Contact: Andi Cockroft: 027 204 1878


“Deteriorating Rivers Urgently Need Attention” – CORANZ

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8 Responses to Cabinet Reshuffle Backward Step for Environment and Outdoors

  1. Frank Henry says:

    Thank you for raising some curious aspects to the Prime Minister’s cabinet changes. Why is David Parker ranked so lowly? Why put Stuart Nash back into portfolios where he did not perform well, e.g. Police, Fisheries? Why is Conservation – surely so important in this day and age – outside of Cabinet?
    That really tells people who value a quality environment where this Government’s ranks the environment and conservation. Even the environment portfolio with David Parker is ranked low at his number 14 slot.
    Okay let us see where the other parties are? Curiously National have set up a shadow fishing and hunting portfolio.

  2. Charles Baycroft says:

    All anglers, hunters , responsible firearm owners and people that want to reatin their natural rights to life, liberty, privacy, independence, personal property and ownership of their own bodies ought to understand that electing the political celebrites of the major political parties is detrimental.

    These parties are dominated and controlled by a small elite group of members and funders whose ambition is authority and power over the rest of the people.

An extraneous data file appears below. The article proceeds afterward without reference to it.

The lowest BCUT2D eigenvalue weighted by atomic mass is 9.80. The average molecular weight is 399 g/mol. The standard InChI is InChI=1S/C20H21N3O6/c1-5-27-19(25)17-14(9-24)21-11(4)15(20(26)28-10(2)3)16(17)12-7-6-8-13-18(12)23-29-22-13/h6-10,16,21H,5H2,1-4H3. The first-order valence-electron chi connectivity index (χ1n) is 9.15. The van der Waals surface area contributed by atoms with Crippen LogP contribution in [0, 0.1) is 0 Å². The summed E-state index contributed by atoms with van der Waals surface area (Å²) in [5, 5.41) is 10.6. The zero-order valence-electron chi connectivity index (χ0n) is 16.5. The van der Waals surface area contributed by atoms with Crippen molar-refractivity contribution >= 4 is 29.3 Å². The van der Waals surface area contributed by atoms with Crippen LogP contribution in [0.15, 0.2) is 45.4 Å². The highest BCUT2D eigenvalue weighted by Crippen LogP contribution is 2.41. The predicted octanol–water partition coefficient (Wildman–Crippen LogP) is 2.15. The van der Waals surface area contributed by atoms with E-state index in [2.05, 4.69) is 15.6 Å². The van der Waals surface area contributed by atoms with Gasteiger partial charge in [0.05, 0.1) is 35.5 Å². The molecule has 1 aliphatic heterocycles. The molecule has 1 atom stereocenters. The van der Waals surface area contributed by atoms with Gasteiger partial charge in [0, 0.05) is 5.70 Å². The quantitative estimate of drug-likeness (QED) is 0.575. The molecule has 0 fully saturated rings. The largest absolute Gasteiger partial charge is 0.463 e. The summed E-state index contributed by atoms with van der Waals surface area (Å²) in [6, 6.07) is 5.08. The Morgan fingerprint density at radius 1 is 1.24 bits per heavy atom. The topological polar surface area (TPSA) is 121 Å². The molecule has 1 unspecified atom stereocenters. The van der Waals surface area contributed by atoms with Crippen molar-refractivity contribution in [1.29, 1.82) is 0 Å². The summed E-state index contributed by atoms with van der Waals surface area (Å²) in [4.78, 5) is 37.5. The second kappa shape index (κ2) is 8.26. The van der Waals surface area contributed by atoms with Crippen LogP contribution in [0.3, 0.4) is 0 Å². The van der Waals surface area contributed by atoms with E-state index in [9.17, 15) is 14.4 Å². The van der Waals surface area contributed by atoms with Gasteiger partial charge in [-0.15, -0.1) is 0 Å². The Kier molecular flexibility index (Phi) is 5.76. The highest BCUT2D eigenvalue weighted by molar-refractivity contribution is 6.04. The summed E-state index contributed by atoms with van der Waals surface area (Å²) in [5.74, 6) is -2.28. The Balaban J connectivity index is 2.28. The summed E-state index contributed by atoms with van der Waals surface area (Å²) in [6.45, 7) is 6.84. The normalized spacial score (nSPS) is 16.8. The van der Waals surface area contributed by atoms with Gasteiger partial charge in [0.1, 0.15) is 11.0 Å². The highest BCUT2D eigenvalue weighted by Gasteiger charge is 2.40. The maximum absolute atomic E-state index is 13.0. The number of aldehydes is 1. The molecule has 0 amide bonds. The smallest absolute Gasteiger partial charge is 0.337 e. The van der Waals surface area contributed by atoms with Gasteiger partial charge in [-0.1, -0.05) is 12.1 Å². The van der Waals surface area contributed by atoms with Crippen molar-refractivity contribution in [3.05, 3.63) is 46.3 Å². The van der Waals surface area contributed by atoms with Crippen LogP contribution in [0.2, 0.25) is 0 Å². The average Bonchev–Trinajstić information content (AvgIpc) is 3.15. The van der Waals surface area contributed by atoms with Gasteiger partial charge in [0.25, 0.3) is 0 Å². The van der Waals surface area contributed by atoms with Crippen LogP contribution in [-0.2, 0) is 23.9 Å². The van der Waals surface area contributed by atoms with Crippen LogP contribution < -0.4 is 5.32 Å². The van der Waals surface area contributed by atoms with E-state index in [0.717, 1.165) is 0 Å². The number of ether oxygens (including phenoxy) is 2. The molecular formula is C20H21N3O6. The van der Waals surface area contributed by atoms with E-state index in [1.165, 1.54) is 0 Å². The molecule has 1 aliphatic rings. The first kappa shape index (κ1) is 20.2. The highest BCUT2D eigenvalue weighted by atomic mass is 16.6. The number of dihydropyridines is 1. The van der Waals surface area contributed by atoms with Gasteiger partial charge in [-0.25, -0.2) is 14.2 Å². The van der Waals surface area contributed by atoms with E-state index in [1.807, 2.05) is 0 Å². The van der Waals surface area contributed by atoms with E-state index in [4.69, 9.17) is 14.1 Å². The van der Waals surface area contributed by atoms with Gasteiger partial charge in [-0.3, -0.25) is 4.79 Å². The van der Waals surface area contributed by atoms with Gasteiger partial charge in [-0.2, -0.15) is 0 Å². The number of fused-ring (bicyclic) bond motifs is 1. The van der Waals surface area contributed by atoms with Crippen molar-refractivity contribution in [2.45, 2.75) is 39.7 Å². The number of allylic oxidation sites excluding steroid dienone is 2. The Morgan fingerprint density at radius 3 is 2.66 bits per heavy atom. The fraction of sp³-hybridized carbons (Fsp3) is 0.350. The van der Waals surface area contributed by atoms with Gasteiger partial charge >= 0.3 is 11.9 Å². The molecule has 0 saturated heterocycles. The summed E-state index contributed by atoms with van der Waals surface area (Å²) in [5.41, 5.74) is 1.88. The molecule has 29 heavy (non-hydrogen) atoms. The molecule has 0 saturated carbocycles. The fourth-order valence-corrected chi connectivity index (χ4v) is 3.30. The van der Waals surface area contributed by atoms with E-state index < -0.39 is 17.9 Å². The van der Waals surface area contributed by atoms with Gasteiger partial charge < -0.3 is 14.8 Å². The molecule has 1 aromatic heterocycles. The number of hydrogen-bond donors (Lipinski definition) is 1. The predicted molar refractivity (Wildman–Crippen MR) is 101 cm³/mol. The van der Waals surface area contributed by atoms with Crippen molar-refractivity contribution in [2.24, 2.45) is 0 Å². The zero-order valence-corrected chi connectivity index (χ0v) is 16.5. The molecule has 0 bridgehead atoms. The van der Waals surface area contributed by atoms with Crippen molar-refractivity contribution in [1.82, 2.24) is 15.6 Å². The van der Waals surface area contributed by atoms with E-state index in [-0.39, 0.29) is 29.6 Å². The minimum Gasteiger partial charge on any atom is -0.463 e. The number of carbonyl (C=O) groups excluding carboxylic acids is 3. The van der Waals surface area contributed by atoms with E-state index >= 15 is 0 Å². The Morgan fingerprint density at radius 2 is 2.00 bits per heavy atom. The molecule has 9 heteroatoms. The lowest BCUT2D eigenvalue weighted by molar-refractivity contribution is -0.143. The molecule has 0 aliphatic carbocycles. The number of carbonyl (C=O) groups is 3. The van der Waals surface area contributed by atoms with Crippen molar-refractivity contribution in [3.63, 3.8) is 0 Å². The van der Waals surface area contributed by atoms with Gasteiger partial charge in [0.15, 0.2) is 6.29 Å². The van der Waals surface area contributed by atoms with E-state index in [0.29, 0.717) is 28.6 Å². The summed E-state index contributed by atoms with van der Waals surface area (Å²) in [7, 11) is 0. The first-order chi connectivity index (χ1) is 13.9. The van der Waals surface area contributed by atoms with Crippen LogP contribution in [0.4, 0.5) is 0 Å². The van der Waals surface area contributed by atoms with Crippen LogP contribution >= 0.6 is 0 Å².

Their goal is an all powerful and authoritarian government (by them of course) that the rest of the people are totally dependent upon and obedient to.

    These elites beleive that the rest of the people need to be controlled by them “for their own good”.

    The assumption that our government has to be by the celebrity politicians that were selected, supported and promoted by the elites of the major parties is called a FALSE DILEMMA.
    It prevents voters from understanding that they have alternative and perhaps better choices of people that would represent them instead of the elites of the major political parties and the wealthy “donors” who support them.

    The habit of electing increasingly AUTHORITARIAN Labour or National governments has been socially and economically detrimental to the productive working people of New Zealand but very beneficial to the political and financial elites.